zeno's paradox, though dismissed as irrelevant, actually has a nugget of truth in it. such that, no matter how much we learn about and define the world that we receive via the senses, we can never say that we have fully "crossed the stadium". we have never traversed the whole explanse of "knowability". of course, science is very clever and useful, but if what we are concerned with is Truth, rather than ammassing technologies, engineering feats and storehouses of explanation and definition, then we see that we must travel another path.

    this is not stagnation but intense, determined inquiry into the nature of the self. "who it is" that asks the questions and seeks answers. what results from this Knowing, is the actualization of Being and the "going beyond" all that is imaginary.

    many people are constantly looking forward to something. when that something arrives, we put our gaze upon the next something. or maybe we have a whole bunch of somethings imagined at once and will not rest until it is all subject to our experiencing. therefore our life is lived in an imaginary future; one which we long or desire for very much, to bring about. living for the future, and all the while remaining completely ignorant as to what we Really are, which is ever-present.
    the imaginings of the mind are exactly that, imaginary. some aspects of the dream may manifest in reality, but the life lived is always an imaginary one. it never touches the reality of what one is, ever-presently. we are, therfore, moved by our minds. our minds are the engines that propel us constantly towards the future that it has imagined itself to want. but, you know, without the mind's movement we are present to see what is.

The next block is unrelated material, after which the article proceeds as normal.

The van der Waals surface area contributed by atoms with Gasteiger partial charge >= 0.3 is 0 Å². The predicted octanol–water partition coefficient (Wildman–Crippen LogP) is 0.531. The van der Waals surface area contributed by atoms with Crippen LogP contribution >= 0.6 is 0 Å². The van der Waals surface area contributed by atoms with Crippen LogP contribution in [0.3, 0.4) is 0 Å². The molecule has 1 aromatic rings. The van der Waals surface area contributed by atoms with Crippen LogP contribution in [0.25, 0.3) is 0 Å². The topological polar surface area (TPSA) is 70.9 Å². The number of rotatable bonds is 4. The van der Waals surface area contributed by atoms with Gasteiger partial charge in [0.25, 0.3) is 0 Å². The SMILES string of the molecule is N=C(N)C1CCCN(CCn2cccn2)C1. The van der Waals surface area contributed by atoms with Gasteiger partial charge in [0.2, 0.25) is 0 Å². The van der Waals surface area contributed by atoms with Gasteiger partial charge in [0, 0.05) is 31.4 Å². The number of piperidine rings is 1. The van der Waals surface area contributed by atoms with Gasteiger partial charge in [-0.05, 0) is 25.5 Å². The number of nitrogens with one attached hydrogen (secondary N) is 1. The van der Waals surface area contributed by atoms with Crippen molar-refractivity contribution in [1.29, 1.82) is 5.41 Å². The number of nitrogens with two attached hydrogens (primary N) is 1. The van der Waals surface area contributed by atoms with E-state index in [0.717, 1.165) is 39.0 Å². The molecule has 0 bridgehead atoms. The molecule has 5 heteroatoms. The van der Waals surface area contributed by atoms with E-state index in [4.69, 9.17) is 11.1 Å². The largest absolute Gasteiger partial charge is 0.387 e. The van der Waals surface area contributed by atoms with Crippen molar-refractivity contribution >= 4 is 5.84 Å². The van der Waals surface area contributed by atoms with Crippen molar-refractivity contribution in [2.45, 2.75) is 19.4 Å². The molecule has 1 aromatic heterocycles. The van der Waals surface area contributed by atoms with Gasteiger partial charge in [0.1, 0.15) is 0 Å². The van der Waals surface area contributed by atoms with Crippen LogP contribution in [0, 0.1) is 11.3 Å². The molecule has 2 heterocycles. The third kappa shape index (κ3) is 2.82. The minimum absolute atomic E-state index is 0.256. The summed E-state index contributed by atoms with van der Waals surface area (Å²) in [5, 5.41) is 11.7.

this is an example of how the mind is functioning and may be seperated from the self.

    a wise teacher of mine once taught me:
    if mind moves itself, unmoving mind is self.

    i don't claim to Know, but i am certain of knowing that much.

    we have two modes of being, fundamentally:
    -that one, where the mind is in control, and
    -that one in which the self is in control; using the mind, rightfully, as a tool of its existence, rather than the substance of existence.

    we will always need to use our minds as tool, but presently, due to our lack of inquiry and insight into the self, the mind is using us as a tool.

    once we Know ourselves, we can harmoniously "move on" to what needs our attention... without polluting the "outside" from the "pollution" that is inside; namely, mind.
     
    Last edited: Dec 5, 2005